NATO: Active Engagement, Modern Defence (part III)


Defence and Deterrence

The greatest responsibility of the Alliance is to protect and defend our territory and our populations against attack, as set out in Article 5 of the Washington Treaty. The Alliance does not consider any country to be its adversary. However, no one should doubt NATO’s resolve if the security of any of its members were to be threatened.


17.Deterrence, based on an appropriate mix of nuclear and conventional capabilities, remains a core element of our overall strategy. The circumstances in which any use of nuclear weapons might have to be contemplated are extremely remote. As long as nuclear weapons exist, NATO will remain a nuclear alliance.


18.The supreme guarantee of the security of the Allies is provided by the strategic nuclear forces of the Alliance, particularly those of the United States; the independent strategic nuclear forces of the United Kingdom and France, which have a deterrent role of their own, contribute to the overall deterrence and security of the Allies.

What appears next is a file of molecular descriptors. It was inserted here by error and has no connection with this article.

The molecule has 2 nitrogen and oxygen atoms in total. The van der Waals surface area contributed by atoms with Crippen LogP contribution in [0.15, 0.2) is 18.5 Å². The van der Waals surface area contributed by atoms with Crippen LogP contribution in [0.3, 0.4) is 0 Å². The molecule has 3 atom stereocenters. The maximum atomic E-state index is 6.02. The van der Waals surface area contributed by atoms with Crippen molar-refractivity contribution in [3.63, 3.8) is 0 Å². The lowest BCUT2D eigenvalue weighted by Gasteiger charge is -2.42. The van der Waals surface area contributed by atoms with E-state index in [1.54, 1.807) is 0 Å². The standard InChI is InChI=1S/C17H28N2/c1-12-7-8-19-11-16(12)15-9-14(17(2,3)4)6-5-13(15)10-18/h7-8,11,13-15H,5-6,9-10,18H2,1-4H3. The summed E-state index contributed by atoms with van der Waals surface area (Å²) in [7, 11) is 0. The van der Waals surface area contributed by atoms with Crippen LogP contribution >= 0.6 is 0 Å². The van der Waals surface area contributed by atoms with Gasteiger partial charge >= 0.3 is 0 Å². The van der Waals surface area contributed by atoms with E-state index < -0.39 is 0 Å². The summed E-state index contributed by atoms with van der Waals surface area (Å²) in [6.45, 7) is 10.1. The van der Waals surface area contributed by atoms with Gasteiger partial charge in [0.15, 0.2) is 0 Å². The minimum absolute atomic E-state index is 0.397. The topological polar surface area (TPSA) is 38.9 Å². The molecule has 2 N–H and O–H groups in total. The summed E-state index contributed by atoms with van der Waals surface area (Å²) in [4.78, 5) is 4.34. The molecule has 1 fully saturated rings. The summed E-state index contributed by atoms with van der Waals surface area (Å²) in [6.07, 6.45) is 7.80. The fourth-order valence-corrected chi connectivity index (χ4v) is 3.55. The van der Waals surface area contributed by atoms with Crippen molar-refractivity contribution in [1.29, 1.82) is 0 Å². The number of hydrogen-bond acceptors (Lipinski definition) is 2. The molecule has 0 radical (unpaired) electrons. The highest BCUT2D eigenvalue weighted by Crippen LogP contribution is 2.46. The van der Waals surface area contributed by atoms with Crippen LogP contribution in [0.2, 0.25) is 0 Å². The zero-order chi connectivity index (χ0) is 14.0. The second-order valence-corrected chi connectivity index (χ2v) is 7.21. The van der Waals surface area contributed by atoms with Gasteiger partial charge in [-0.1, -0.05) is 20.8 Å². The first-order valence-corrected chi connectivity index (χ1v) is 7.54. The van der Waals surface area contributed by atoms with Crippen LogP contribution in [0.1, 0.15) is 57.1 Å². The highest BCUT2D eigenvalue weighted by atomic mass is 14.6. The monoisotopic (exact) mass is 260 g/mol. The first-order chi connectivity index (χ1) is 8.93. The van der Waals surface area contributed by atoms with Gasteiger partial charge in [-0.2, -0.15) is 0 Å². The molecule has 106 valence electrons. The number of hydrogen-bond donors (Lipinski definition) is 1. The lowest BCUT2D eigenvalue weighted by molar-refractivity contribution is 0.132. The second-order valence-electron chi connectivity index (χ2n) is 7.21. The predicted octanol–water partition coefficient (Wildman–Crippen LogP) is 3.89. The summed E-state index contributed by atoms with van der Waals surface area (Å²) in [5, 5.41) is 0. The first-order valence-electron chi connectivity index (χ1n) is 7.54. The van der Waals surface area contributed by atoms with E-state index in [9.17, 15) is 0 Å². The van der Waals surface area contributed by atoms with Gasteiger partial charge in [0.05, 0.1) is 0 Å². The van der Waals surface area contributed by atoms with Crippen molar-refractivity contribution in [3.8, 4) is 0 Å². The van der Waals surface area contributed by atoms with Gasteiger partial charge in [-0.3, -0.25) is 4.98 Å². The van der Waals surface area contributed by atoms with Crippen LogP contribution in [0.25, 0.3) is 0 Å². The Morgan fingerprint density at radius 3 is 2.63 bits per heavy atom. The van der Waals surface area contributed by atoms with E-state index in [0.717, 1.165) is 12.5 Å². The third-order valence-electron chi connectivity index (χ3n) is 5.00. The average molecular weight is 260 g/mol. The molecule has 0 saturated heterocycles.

19.We will ensure that NATO has the full range of capabilities necessary to deter and defend against any threat to the safety and security of our populations.


Therefore, we will:

• maintain an appropriate mix of nuclear and conventional forces;

• maintain the ability to sustain concurrent major joint operations and several smaller operations for collective defence and crisis response, including at strategic distance;

• develop and maintain robust, mobile and deployable conventional forces to carry out both our Article 5 responsibilities and the Alliance’s expeditionary operations, including with the NATO Response Force;

• carry out the necessary training, exercises, contingency planning a